We’ve all heard more than we’d ever want to know about the liquidity and credit crisis, but what may not be as obvious is that there is plenty of money out there–for the right deal. Change creates new opportunities, and when the traditional financial institutions can’t or won’t take on more risk, there are many lenders and investors who will. It’s all about taking another look at your existing assets, both in real estate and in liquid or paper assets, and making the best choice available. The following is a simple list of ways to create alternative financing possibilities:

  • 1 Which institutions have turned you down, and why? Knowing what has not worked can turn you in the right direction, so make sure to ask as many questions as possible when you’re turned down, including asking if they can direct you toward a lender who might be able to do your loan. While most of the following criteria usually play some role in qualifying for a loan, some lenders focus most on CLTV or LTV (combined loan-to-value or loan-to-value), some on DSCR (debt servicing coverage ratio), some on IRR (Internal Rate of Return), some on Cap Rate, some on credit, and some on the overall financial strength of the borrower. Knowing this is often the key to getting to the right lender.
  • 2 If your loan was approved but you didn’t like the rates and terms, see how much room there is for friendly negotiation, and don’t delay. It’s vital to keep on good terms with anyone willing to loan money these days–don’t burn a bridge if you can help it. I personally know many developers with “sticker shock” who expected to return to the approving lender several weeks or even months later (after they shopped around and couldn’t find anything better, or were turned down by everyone else), only to be turned down this time because the lender starts to wonder if there’s something wrong with the project that they didn’t see the first time, or because conditions have changed.
  • 3 You may have to put more cash down if you’re making a purchase. Risk-averse lenders want a much more attractive LTV loan-to-value before they will step in with the rest of your purchase money funds. If you’re refinancing, remember that a risk-averse lender is very cautious about appreciated value and would rather see more of your own cash in the property.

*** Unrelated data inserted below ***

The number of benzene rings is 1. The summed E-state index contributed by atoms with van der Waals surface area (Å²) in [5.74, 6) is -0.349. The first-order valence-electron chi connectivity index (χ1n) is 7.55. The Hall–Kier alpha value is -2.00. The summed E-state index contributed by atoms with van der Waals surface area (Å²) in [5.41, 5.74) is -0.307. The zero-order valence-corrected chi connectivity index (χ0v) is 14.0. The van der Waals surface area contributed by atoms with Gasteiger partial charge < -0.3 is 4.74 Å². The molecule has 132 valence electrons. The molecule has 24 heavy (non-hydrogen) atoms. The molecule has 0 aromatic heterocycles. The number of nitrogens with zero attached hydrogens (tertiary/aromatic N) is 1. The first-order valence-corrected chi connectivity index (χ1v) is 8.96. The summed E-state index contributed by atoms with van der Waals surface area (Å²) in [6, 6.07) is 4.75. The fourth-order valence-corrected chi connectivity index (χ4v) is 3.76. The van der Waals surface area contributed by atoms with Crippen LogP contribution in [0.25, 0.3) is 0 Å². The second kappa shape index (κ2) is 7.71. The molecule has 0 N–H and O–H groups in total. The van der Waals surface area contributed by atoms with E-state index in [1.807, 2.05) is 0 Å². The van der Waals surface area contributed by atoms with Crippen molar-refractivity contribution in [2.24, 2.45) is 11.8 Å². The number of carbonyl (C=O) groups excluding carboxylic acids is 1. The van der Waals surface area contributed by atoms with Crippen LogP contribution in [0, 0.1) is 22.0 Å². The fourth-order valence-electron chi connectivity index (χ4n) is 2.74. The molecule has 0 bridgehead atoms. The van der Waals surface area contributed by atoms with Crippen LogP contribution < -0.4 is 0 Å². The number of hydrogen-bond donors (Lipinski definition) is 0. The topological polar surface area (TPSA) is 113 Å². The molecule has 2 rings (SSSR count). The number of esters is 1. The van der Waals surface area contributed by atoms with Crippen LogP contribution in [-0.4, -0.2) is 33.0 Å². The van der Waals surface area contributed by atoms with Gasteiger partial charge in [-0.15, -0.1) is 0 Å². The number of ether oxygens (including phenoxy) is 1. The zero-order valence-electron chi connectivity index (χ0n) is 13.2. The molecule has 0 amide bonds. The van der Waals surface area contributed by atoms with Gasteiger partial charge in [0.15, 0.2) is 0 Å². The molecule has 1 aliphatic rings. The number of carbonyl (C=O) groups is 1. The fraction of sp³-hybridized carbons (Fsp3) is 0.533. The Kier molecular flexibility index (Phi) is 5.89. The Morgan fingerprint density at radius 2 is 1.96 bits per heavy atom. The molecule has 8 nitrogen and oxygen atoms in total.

• 4 If you don’t have the additional cash, take stock of your other assets. There are lenders who will loan against many different types of assets such as merchant accounts, future cash flow, marketable securities, other financial instruments, cross-collateral real estate, insurance settlements, and factoring receivables. For certain types of projects, such as energy and green-type projects, as well as films, there are tax credits, carbon credits and various types of bonds and partnered participation sponsored by municipalities and states.
  • 5 When considering a purchase, or perhaps if you are designing a new project to build, you may want to look at which property types lenders are looking to finance before you make an offer. Even if you have talent, a niche, tons of experience, or a crystal ball that works, why swim against the current when you could go with the flow?
  • 6 If you’ve gone through all your regular banking relationships, you may want to consider working with a licensed broker. Although you pay for the broker’s services, remember that a broker is keeping up with many more lenders and investors than you generally could, and they can help steer you toward those whose guidelines you fit.
  • 7 One resource that can work well (if done with the right institution) is a leased financial instrument, such as a SBLC or a CD. Some larger real estate transactions can be closed either with this kind of credit enhancement, or with funds deposited in escrow when other funds will be available at closing. It’s also sometimes possible to run a useable line of credit against a certain type of leased instrument when the financial institutions on both ends agree to the terms. Be very careful to have approval from the bank providing the credit line prior to making any payment.

It’s important to be creative as well as realistic when trying to get a commercial real estate loan, and to be willing to accept the changing financial terrain while being open to new suggestions. Look for solid professional advice to improve your own personal and professional goals. Sometimes when you look at things differently, the solutions to the problem become much clearer and perhaps better than the plan you first had.

Colleen Zaruba copyright 2009